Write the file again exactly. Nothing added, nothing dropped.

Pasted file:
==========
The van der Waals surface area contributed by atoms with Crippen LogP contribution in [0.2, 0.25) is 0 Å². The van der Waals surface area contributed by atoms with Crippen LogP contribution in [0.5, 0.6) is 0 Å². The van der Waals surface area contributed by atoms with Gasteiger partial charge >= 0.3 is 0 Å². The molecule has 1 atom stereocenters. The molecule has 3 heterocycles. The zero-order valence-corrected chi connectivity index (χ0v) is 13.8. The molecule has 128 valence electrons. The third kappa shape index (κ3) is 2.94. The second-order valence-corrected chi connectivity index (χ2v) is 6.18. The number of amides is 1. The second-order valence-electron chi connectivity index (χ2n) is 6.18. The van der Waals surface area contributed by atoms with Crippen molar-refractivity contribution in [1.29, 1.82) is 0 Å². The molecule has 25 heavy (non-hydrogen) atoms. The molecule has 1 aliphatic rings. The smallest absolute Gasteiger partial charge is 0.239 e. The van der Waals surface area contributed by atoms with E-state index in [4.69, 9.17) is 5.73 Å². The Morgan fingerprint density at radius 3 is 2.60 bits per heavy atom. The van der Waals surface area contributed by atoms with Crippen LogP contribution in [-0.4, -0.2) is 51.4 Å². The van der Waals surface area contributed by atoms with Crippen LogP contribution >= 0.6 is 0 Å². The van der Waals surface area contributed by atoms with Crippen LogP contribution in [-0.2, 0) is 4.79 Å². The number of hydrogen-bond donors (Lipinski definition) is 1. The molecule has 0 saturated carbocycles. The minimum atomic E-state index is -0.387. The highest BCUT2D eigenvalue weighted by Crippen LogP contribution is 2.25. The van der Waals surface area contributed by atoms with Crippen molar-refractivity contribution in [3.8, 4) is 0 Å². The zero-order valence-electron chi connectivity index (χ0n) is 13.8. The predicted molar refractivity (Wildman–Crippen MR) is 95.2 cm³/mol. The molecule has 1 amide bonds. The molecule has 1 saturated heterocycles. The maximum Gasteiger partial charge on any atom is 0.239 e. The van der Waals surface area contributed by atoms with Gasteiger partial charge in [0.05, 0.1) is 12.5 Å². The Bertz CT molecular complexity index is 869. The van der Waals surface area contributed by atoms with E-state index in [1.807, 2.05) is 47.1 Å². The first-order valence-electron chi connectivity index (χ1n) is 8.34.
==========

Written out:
The van der Waals surface area contributed by atoms with Crippen LogP contribution in [0.2, 0.25) is 0 Å². The van der Waals surface area contributed by atoms with Crippen LogP contribution in [0.5, 0.6) is 0 Å². The van der Waals surface area contributed by atoms with Gasteiger partial charge >= 0.3 is 0 Å². The molecule has 1 atom stereocenters. The molecule has 3 heterocycles. The zero-order valence-corrected chi connectivity index (χ0v) is 13.8. The molecule has 128 valence electrons. The third kappa shape index (κ3) is 2.94. The second-order valence-corrected chi connectivity index (χ2v) is 6.18. The number of amides is 1. The second-order valence-electron chi connectivity index (χ2n) is 6.18. The van der Waals surface area contributed by atoms with Crippen molar-refractivity contribution in [1.29, 1.82) is 0 Å². The molecule has 25 heavy (non-hydrogen) atoms. The molecule has 1 aliphatic rings. The smallest absolute Gasteiger partial charge is 0.239 e. The van der Waals surface area contributed by atoms with E-state index in [4.69, 9.17) is 5.73 Å². The Morgan fingerprint density at radius 3 is 2.60 bits per heavy atom. The van der Waals surface area contributed by atoms with Crippen LogP contribution in [-0.4, -0.2) is 51.4 Å². The van der Waals surface area contributed by atoms with Crippen LogP contribution >= 0.6 is 0 Å². The van der Waals surface area contributed by atoms with Crippen LogP contribution in [-0.2, 0) is 4.79 Å². The number of hydrogen-bond donors (Lipinski definition) is 1. The molecule has 0 saturated carbocycles. The minimum atomic E-state index is -0.387. The highest BCUT2D eigenvalue weighted by Crippen LogP contribution is 2.25. The van der Waals surface area contributed by atoms with Crippen molar-refractivity contribution in [3.8, 4) is 0 Å². The zero-order valence-electron chi connectivity index (χ0n) is 13.8. The predicted molar refractivity (Wildman–Crippen MR) is 95.2 cm³/mol. The molecule has 1 amide bonds. The molecule has 1 saturated heterocycles. The maximum Gasteiger partial charge on any atom is 0.239 e. The van der Waals surface area contributed by atoms with Gasteiger partial charge in [0.05, 0.1) is 12.5 Å². The Bertz CT molecular complexity index is 869. The van der Waals surface area contributed by atoms with E-state index in [1.807, 2.05) is 47.1 Å². The first-order valence-electron chi connectivity index (χ1n) is 8.34.